Places bungle a boon to Labour

It took last weekend's discovery that the Government had failed to secure offers for some of this year's winners of assisted places to put the issue on the electoral agenda.

Until that moment, the ending of the Assisted Places Scheme - one of the few firm pledges in Labour's programme and essential to its promised reduction in infant class sizes - had barely featured in the news, even though it could make a vital difference in key marginals.

In Portsmouth South, for instance, where the Conservatives are defending a majority of 242, the electoral arithmetic is affected by more than 600 assisted places that would be lost under Labour.

"It definitely is an issue," said Adrian Rogers, prospective Tory candidate for Exeter, defending a Conservative majority of 3,000 and 475 assisted places. "The problem is, because of the phasing proposed by the Labour party, it's not seen as an immediate threat." He fears one or two schools might close if the scheme were abolished.

At the weekend, the revelation that an administrative bungle had placed in jeopardy some 1,200 new assisted places for this autumn came as a bolt from the blue to education ministers, who were said to be "very angry". The problem was the freeze on Government business following the election announcement. This meant that prep schools joining the scheme under the new Education Act, which received its Royal Assent at the weekend, could not sign their participation agreements with the Department for Education and Employment.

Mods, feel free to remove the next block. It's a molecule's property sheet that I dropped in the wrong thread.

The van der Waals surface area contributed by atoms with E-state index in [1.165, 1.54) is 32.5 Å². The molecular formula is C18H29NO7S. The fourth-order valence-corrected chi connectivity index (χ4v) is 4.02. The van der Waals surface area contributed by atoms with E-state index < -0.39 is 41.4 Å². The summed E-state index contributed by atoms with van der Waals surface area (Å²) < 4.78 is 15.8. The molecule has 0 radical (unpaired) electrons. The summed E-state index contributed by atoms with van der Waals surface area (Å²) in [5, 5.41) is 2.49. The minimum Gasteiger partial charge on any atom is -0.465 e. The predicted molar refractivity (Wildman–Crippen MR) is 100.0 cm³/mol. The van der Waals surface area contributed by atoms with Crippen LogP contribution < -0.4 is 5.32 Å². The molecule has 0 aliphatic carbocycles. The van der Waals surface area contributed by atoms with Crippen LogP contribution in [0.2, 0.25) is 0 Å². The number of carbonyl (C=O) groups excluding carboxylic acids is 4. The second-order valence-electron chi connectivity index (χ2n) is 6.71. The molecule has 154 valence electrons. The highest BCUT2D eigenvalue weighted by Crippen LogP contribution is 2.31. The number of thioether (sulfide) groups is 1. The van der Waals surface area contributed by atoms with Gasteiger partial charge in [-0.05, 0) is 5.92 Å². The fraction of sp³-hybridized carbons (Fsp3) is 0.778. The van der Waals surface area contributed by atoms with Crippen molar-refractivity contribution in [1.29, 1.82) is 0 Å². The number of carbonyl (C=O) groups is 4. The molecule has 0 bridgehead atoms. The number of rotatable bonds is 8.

But the confusion was a boon to Labour, who could accuse the Conservatives of "an enormous cock-up" on their flagship policy - and then play Sir Galahad, coming to the rescue of uncertain parents and children by promising to honour any places offered before the election.

"If there is an understanding pending the signing of one of these agreements for this September, we will honour it," said a spokesman for David Blunkett, shadow education secretary.

"But," he added, "there'll be no more after that." Voters should be in no doubt that Labour can and will abolish the scheme as soon as it comes to power, paying only for children already in the scheme to the end of their current stage of schooling. This is one pledge the party cannot afford to shed.

There are already signs that various forms of replacement schemes would spring up in the event of a Labour victory, however. Schools with established foundations, such as Nottingham High, are already making plans to offer at least some assisted places out of their own funds.

Talks have taken place between Tony Blair and Martin Stephen, head of Manchester Grammar School, about offering free places to talented children at sixth-form level. And both Labour and the Liberal Democrats have said they are happy for local education authorities to co-operate with independent schools where there are gaps in local provision.

But a Labour victory would end the Assisted Places Scheme in its current form. Parents of children starting at prep schools this autumn with assisted places would have to look to other means of support if they wished their children to continue in the independent sector for their secondary education.


(Listed in order of lowest majority) Portsmouth South 610 places Batley Spen 310 Plymouth Sutton 250 City of Chester 215 Ilford South 150 Exeter 475 Brighton Pavilion 360 Coventry South 170 Taunton 460 Worcester 750 Hereford 270 places Monmouth 230 Loughborough 260 Bury North 500 Bolton West 580 Edinburgh West 225 Bedford 410 Battersea 340 B'ham Edgbaston 600 Twickenham 220 Oxford W Abingdon 365

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